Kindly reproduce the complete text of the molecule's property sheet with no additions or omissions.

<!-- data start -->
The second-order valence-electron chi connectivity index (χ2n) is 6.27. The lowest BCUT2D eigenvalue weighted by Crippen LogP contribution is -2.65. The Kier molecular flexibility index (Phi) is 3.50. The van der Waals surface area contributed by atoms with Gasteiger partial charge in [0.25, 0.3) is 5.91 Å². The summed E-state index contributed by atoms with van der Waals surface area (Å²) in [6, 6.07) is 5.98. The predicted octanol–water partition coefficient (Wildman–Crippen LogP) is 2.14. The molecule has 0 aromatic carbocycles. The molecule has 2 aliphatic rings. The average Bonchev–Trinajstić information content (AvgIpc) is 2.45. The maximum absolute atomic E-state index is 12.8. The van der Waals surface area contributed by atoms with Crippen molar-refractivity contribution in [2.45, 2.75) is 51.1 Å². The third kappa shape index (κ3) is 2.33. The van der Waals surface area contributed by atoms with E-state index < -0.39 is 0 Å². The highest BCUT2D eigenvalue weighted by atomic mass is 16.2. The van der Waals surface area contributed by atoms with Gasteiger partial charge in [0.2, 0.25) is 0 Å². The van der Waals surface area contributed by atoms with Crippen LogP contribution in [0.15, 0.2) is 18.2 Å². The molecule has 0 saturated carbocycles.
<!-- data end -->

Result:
The second-order valence-electron chi connectivity index (χ2n) is 6.27. The lowest BCUT2D eigenvalue weighted by Crippen LogP contribution is -2.65. The Kier molecular flexibility index (Phi) is 3.50. The van der Waals surface area contributed by atoms with Gasteiger partial charge in [0.25, 0.3) is 5.91 Å². The summed E-state index contributed by atoms with van der Waals surface area (Å²) in [6, 6.07) is 5.98. The predicted octanol–water partition coefficient (Wildman–Crippen LogP) is 2.14. The molecule has 0 aromatic carbocycles. The molecule has 2 aliphatic rings. The average Bonchev–Trinajstić information content (AvgIpc) is 2.45. The maximum absolute atomic E-state index is 12.8. The van der Waals surface area contributed by atoms with Crippen molar-refractivity contribution in [2.45, 2.75) is 51.1 Å². The third kappa shape index (κ3) is 2.33. The van der Waals surface area contributed by atoms with E-state index < -0.39 is 0 Å². The highest BCUT2D eigenvalue weighted by atomic mass is 16.2. The van der Waals surface area contributed by atoms with Gasteiger partial charge in [0.2, 0.25) is 0 Å². The van der Waals surface area contributed by atoms with Crippen LogP contribution in [0.15, 0.2) is 18.2 Å². The molecule has 0 saturated carbocycles.